The good thing about using bloglines.com is that you can easily track who’s commenting on your piece. There are quite a few and my bloglines subscription count jumped from 58 to 66.
I probably owe Dare the popularity of this post. He mentioned it on his weblog. His bloglines subscription count is 422. Other people that linked to it are Paresh, Danny,\ James,\ Johannes,\ Alfred\ and Adam himself.
Randy essentially agrees, pointing out that Google, despite hiring a lot of Ph.D., contributes very little to academic world, much less that Microsoft’s MSR.
David makes a very good point: freely available, open source software gives the small guy ability to compete with a big guy because it significantly lowers the cost of doing business. In other words: everybody, big and small, can freeload on open source.
Mike, who works for Amazon, defends Amazon but I don’t like his spin. First, he denigrates the value of the source code and elevates the value of Amazon’s web services and data they provide. Larry makes similar comment: Google is good because their search is a useful, time saving service. Just to be clear: I love Google search and gmail, I use it every day. I love Amazon, I use it almost every day. I love Microsoft’s Windows XP, I use it every day. I love Apple’s iPod, I use it every day. I also love Kellog’s cornflakes, the ones with strawberries in them. All of that is irrelevant: all those companies do what’s good for their business, making good products that I pay for, one way or another. And they would create those products the same even if they had to pay for all the software they use in the process.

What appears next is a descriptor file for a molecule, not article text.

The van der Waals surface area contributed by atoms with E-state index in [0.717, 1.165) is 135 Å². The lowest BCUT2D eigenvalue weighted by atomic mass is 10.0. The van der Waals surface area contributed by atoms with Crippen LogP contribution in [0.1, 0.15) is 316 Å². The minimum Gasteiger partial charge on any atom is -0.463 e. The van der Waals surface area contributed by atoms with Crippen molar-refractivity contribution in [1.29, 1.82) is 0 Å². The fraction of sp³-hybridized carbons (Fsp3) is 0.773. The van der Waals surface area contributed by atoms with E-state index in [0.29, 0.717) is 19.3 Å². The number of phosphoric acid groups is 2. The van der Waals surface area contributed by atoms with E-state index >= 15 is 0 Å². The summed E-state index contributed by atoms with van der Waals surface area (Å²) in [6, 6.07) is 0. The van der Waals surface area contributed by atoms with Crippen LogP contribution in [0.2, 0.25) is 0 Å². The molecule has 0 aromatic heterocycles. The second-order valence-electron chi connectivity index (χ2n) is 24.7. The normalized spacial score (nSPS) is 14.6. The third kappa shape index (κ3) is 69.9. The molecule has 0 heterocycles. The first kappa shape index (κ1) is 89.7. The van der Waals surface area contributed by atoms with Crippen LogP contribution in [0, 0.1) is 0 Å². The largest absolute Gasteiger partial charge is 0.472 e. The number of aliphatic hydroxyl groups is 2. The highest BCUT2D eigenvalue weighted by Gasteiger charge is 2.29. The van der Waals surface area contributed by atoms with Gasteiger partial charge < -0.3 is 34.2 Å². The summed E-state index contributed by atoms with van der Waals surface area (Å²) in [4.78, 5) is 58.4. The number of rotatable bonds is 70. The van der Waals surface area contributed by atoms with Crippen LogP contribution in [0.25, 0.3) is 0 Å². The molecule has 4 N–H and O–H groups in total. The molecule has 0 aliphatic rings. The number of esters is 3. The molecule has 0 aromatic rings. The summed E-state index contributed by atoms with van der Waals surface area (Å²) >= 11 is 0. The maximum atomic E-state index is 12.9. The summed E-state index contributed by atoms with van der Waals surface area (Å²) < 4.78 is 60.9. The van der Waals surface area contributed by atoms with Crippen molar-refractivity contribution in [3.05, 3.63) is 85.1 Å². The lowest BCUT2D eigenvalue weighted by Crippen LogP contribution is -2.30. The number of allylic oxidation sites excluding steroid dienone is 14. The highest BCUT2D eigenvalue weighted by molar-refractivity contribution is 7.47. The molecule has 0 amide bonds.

I’m just using those companies as an example, to show that popular wisdom about open source is largely a myth. Open source code gets written but its success is not because of processes that people describe.
The reason for incredible growth of open source is not yet understood and usually misrepresented.